Red Sox Blow 16th Save of Season, Fail to Sweep White Sox in Demoralizing 8-7 Loss

After coming from behind in a 6-3 win over the Chicago White Sox on Tuesday, the Red Sox opened the official second half of the 2019 season by nearly completing the three-game sweep over the South Siders, but instead blew a one-run lead in the ninth inning on Wednesday and fell by a final score of 8-7 in their final contest before heading to London for the weekend.

Making his 17th start of the season for Boston, Chris Sale was not his usual self to begin things in the series finale, but he settled in towards the end.

Tossing six full innings in this one, the left-hander surrendered five runs, all earned, on six hits, two HBPs, and one walk to go along with exactly 10 strikeouts on the afternoon.

All five of those Chicago runs came within Sale’s first three frames of work, with the first four batters of the ballgame all reaching base safely while plating their side’s first two runs.

In the third, a leadoff home run off the bat of backstop James McCann, as well as a two-out RBI infield single from Ryan Cordell to score Jon Jay, who was hit by a pitch, from third made it a 5-2 game. The thing is, that fifth run never would have crossed the plate had Michael Chavis turned his attention towards home instead of focusing on the first base umpire after Cordell beat out that infield single. But, a rookie made a rookie mistake, and Jay took full advantage.

Following that whole sequence, Sale locked in and proceeded to retire the next 10 hitters he faced in order leading into the middle of the sixth inning, the point in which his outing came to a close on a much more positive note than it seemed destined to earlier.

Finishing with a final pitch count of 102 (71 strikes), the 30-year-old hurler relied on his four-seam fastball more than 43% of the time he was on the mound Wednesday, inducing 10 swings and misses and topping out at 97.4 MPH with the pitch while Sandy Leon was behind the plate.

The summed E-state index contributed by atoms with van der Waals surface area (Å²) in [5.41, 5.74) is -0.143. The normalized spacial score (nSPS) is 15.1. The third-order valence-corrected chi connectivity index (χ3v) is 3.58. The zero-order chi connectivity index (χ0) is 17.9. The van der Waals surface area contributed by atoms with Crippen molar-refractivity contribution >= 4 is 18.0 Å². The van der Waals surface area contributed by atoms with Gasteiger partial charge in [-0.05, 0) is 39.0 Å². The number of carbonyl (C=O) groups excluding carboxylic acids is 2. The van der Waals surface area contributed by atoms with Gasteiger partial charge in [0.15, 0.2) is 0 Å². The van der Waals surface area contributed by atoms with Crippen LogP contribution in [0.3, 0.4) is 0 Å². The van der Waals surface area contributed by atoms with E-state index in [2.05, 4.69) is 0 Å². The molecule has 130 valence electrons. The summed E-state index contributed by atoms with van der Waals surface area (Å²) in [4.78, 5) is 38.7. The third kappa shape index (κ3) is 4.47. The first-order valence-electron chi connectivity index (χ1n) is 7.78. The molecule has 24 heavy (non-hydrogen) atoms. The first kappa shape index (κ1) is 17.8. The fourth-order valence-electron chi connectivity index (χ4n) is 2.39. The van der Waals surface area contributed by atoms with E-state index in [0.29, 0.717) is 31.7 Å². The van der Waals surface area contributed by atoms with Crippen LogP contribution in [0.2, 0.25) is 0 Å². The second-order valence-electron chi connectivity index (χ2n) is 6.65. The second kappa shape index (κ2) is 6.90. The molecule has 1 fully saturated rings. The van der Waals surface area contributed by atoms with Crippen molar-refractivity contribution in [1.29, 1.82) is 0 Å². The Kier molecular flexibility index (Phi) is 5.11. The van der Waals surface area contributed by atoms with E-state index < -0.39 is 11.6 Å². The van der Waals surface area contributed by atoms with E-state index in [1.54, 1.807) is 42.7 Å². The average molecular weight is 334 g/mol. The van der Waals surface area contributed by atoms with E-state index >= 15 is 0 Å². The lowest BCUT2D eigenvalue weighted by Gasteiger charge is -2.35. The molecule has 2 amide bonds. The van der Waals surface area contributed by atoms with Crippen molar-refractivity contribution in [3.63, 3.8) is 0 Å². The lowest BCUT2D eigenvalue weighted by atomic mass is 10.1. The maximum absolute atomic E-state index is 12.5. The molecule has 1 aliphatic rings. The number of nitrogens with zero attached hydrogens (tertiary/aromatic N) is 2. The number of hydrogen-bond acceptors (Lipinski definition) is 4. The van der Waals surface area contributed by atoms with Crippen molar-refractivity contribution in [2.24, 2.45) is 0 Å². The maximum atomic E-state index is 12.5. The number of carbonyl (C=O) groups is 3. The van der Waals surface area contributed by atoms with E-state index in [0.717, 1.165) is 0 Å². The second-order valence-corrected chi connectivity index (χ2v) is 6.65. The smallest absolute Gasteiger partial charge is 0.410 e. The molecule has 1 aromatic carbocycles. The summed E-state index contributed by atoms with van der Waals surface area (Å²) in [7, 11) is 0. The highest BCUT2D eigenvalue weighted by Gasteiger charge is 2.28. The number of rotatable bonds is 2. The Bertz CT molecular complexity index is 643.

Hit with another no-decision, Sale’s streak of regular season starts without a win at Fenway Park now stands at 12, with the last one coming on July 11th, 2018 against the Texas Rangers. He’ll look for better overall results and to lower his 3.82 ERA in his next time out, which should come against the Toronto Blue Jays next weekend.

In relief of Sale, Marcus Walden came into the seventh with his side in a two-run hole, and he added on to that deficit by giving up one run on a Jose Abreu one-out RBI single in his lone inning of work.

Steven Wright, making his 2019 season debut after being activated from the restricted list on Tuesday, maneuvered around a one-out, runners on the corners in a two-run game situation by getting the pinch-hitting Yonder Alonso to ground into an inning-ending 6-4-3 double play.

And in the ninth, after the Red Sox had climbed their way back and taken a 7-6 lead in the bottom half of the previous inning, Matt Barnes gave it all away, blowing his sixth save and his team’s 16th by serving up a go-ahead, two-run homer to the slugging Abreu on a 2-2, 97 MPH fastball down the heart of the plate on the 10th pitch of the at-bat.